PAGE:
Letter to my agent

Or agent-in-my-dreams, more to the point. This, anyway, is what I should have sent.

Dear small but exclusive London literary agent (with some quite famous clients).

Thanks for your letter of 6th September regarding my manuscript The Pony.  Of course it was kind of disappointing but, you know, after the usual post-rejection day spent thinking it’s time to call it quits on this whole fiction writing lark and start training as a very-mature classroom/care assistant/nursing auxiliary/whatever, I regained some sense of purpose. (As a matter of fact my partner and I have started a small business having renovated extensively and now holiday-letting an acquired ruin in the gorgeous Yorkshire Dales (see above pic); it’s doing well at present thank you so providing some steady income at least . .)

It’s clear you have a far better sense of what’s saleable, fictionwise, than I do; well, that’s your job. You mention a “purely horsy” manuscript would be far easier to sell; and here’s me, having spent five years or more trying to de-horse this manuscript so that, I kept repeating to myself, month after month, it would be interesting to readers with no interest in equitation, while keeping an added incentive for the pony-mad. (I was inspired in this respect by Jane Smiley’s Barn Blind, one of her best in my opinion, have you read it?  It is certainly steeped in horse-lore, but unlike her later, less successful, horsy works, it is primarily about a devastatingly dysfunctional family. Like her biggest success, One Thousand Acres, devastatingly dysfunctional families being what she does best, in my opinion. Anyway.)

I thought I’d succeeded in this point, making my book interesting to the non-horsy, more or less, and my main worry on submission of the manuscript was that perhaps it was too old-fashioned, too structured around a successful relationship & marriage as conclusion in the manner of Bridget Jones, Jane Austen et al. – which was perhaps the spirit/under influence of/in which original draft was conceived (years ago) but is definitely passé now. (In terms of my preoccupations too.)

What’s happened is that I appear to have fallen between a hundred stools and, I think you are right, I need to take another long pause before deciding which stool I really want it to sit on.  I am looking forward to engaging with The War Zone (the Mexican one) again but at another level think it’s also time I started on something new. I have several even older drafts (very rough), which I could perhaps dig out as inspiration.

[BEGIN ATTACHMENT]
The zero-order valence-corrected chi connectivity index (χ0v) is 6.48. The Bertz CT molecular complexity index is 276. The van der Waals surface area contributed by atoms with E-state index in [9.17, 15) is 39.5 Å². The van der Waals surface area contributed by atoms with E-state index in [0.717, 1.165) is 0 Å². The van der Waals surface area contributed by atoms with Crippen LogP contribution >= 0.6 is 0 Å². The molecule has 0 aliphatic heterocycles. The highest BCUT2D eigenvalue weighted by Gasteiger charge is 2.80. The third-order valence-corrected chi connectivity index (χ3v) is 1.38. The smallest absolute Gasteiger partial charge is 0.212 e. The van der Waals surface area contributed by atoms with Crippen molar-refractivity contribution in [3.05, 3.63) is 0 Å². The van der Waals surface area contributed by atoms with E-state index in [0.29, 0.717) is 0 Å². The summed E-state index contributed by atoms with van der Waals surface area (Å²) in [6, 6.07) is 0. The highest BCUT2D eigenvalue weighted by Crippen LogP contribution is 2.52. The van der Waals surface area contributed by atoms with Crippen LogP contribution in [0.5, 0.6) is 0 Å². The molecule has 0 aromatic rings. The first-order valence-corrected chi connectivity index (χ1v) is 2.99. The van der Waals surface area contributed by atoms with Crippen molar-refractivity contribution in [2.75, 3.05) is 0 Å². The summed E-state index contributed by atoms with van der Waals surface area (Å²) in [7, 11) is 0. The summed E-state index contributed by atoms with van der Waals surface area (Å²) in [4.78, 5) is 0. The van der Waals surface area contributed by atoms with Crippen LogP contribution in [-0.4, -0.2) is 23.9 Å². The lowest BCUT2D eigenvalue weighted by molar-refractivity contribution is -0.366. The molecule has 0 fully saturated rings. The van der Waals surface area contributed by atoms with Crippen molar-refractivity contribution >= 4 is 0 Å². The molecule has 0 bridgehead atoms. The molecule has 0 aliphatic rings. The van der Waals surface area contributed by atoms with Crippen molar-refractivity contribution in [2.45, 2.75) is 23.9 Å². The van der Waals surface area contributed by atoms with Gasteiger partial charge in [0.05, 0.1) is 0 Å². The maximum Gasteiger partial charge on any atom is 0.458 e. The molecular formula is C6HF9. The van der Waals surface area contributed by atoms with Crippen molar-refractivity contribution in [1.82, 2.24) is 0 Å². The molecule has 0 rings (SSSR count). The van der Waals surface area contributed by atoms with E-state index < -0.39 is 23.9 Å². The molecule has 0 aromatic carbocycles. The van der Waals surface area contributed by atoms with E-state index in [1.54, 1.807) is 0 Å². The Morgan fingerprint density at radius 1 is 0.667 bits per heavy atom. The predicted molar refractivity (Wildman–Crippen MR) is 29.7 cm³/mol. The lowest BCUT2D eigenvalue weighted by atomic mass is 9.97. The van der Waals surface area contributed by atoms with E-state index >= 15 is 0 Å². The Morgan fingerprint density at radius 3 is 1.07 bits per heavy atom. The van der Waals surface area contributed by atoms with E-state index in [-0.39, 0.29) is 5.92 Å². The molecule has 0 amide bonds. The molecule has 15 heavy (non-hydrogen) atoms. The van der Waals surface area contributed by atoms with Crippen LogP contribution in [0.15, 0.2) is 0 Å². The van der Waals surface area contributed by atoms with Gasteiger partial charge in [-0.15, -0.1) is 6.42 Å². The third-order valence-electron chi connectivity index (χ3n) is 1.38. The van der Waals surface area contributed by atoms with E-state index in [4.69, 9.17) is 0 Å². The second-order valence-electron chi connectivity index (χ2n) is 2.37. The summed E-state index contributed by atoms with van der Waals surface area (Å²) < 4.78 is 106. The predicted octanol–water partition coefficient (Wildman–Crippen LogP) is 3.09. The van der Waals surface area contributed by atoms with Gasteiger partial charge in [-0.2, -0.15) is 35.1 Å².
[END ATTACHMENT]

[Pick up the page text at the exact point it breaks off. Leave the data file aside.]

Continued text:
Have to say this is the second time, incidentally, that I’ve had the sense I’d just spent years pushing myself in one direction when all the time you, and the book-buying market, I suppose, who you really represent, would prefer I did exactly the opposite. The last time was several years ago with the now-renamed War Zone, which I had meticulously conceived as a multi-point-of-view narrative (ineptly managed, as it happened, but nonetheless) while you, perhaps reflecting on my lack of sophistication, seemed intent on focussing me on just one, the most autobiographical, point of view. Or so I understood. And you wished I’d cut all the rest.

I know you have always meant well and want nothing more than for my literary career to take off – with your help. I of course want the same – and will take any help I can get. But so far, our joint efforts aren’t working. I’ll keep trying, of course, and you I suppose will carry on remembering who I am, amidst the authors of the piles of other unsolicited manuscripts you receive every week.  I know I have to be grateful for even this small privilege, which spares me the soul-destroying rounds of “three chapters, synopsis and covering letter” through agent lists compiled from on-line guidebooks, of which I am a certified veteran; indeed, it’s how we found each other in the first place. I do not want to go there again, despite the fact that I’m sure many would advise it, given that my total dependence on you is obviously going nowhere.

But I am content to focus my energies on attempting to impress you, because I know – you repeat it in every letter – that you do think I am a good-enough writer (“if only . .“), and I feel if I can’t even manage to impress beyond that with the history we now have, there’s not much hope, really, of ever impressing a wider indifferent public.

So, on, on. I’ll be in touch again in another few years. If we’re both still around.


About marytuda

An accidental first time mum in her fifties reflects on all things maternal from position of perpetual outsider and prolonged state of shock. An urban odessy through parenthood plus from one who thought she'd never go there.
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